By: Dena Moskowitz, MD | Posted on: 01 Feb 2021
The genitourinary syndrome of menopause (GSM) is a common condition affecting more than half of postmenopausal women. Symptoms include vaginal dryness, dysuria, urinary urgency/frequency and recurrent urinary tract infections. The mainstay of treatment for GSM is local hormone replacement, most commonly with estradiol creams or inserts. Vaginal laser therapies (VLTs) provide an additional option for women to treat these bothersome symptoms that can severely affect quality of life and overall health. They are thought to act by inducing microtrauma to encourage collagen formation, angiogenesis and thickening of the vaginal epithelium. Treatments are typically performed in the office, with 3 short procedures separated by 4 to 6 weeks each.
Common types of lasers used for the treatment of GSM are the fractional CO2 (ablative) laser and the Er:YAG (nonablative) laser. Although these technologies have received U.S. Food and Drug Administration (FDA) approval for use in incision, ablation and coagulation of soft tissues, including in the genitourinary system, their initial marketing and use were targeted at consumers as a treatment for “vaginal rejuvenation.” In addition, manufacturers encouraged their use in many genitourinary conditions, including vaginal laxity and stress urinary incontinence, without evidence to show their efficacy. “Vaginal rejuvenation” is an unfortunate term used to describe treatment of GSM, giving VLTs a reputation akin to cosmetic surgery. With their increased use over the last 5 years, and as a result of some reported adverse effects, the FDA subsequently issued a safety communication in 2018 to alert consumers and health care providers that the use of VLTs for the purpose of “vaginal rejuvenation” has not been thoroughly evaluated.1
In response to the 2018 FDA safety communication, several national and international associations have published committee opinions and statements regarding the use of VLTs in genitourinary conditions. A committee opinion from the International Urogynecological Association in 2018 suggested that VLTs have promise in the treatment of GSM but require more robust clinical trials to recommend their routine use.2 A best practice statement by the International Society for the Study of Vulvovaginal Disease and the International Continence Society in 2018 noted a lack of evidence to support the routine use of VLTs in the treatment of GSM.3 More recently, a clinical consensus statement was published by the American Urogynecologic Society in May 2020.4 Perhaps in consideration of studies published in the last several years, this group found that VLTs have promise in the treatment of GSM, with benefits lasting up to 1 year. In regard to safety, it was noted that VLTs have a favorable profile but that the long-term sequelae of treatment are unknown.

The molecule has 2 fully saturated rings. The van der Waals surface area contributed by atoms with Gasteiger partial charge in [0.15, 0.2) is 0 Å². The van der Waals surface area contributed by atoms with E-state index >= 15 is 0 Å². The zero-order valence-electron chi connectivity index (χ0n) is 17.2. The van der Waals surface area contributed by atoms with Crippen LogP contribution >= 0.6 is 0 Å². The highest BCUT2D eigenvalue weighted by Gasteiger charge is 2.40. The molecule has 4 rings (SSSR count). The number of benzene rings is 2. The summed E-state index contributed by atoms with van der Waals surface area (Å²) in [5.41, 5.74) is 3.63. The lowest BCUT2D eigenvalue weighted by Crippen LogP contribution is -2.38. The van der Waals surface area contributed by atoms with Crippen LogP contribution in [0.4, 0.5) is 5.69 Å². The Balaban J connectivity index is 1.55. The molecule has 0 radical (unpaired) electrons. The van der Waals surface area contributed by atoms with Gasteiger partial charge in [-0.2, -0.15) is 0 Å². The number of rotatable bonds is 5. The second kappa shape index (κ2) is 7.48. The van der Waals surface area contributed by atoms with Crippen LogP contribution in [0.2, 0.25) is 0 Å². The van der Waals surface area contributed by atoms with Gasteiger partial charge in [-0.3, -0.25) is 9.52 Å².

Although the intention of the FDA safety communication was to protect consumers from predatory marketing, the actual effect may have been to limit treatment choices for women with GSM by creating an unwarranted fear regarding the safety of VLTs. A review of the literature as well as the Manufacturer and User Facility Device Experience (MAUDE) and Bloomberg Law databases revealed that the safety communication was lacking evidence to demonstrate the danger of these devices.5 More specifically, the authors observed that in many studies the “adverse events” described these were actually found to be a lack of treatment effect, such as dyspareunia. In addition, the information provided in the studies was insufficient to determine if the events were truly representative of device related harm.
As urologists, the treatment of GSM is a standard part of our practice, and clinicians should be knowledgeable regarding the use of VLTs. Although there is a general consensus that more robust clinical data are needed to support the long-term efficacy and safety of VLTs in the treatment of GSM, the 2018 FDA safety communication should not be interpreted to mean that the treatments are highly likely to cause harm. To the contrary, the evidence for their use in GSM shows good short-term safety and efficacy without strong evidence of serious adverse events. The questions regarding which patients represent the best candidates for treatment, the ideal number of treatments and treatment intervals and the long-term safety and efficacy have yet to be answered. Therefore, the routine use of VLTs should not be recommended for GSM, but their use in clinical trials as well as use by qualified and knowledgeable physicians has the potential to help many women experiencing GSM. The technology is currently being used by many different clinicians, ranging from plastic surgeons to aesthetic based nurse practitioners, with little knowledge of the female genitourinary tract. As urologists, we should continue to stay at the forefront of research in the use of VLTs for GSM.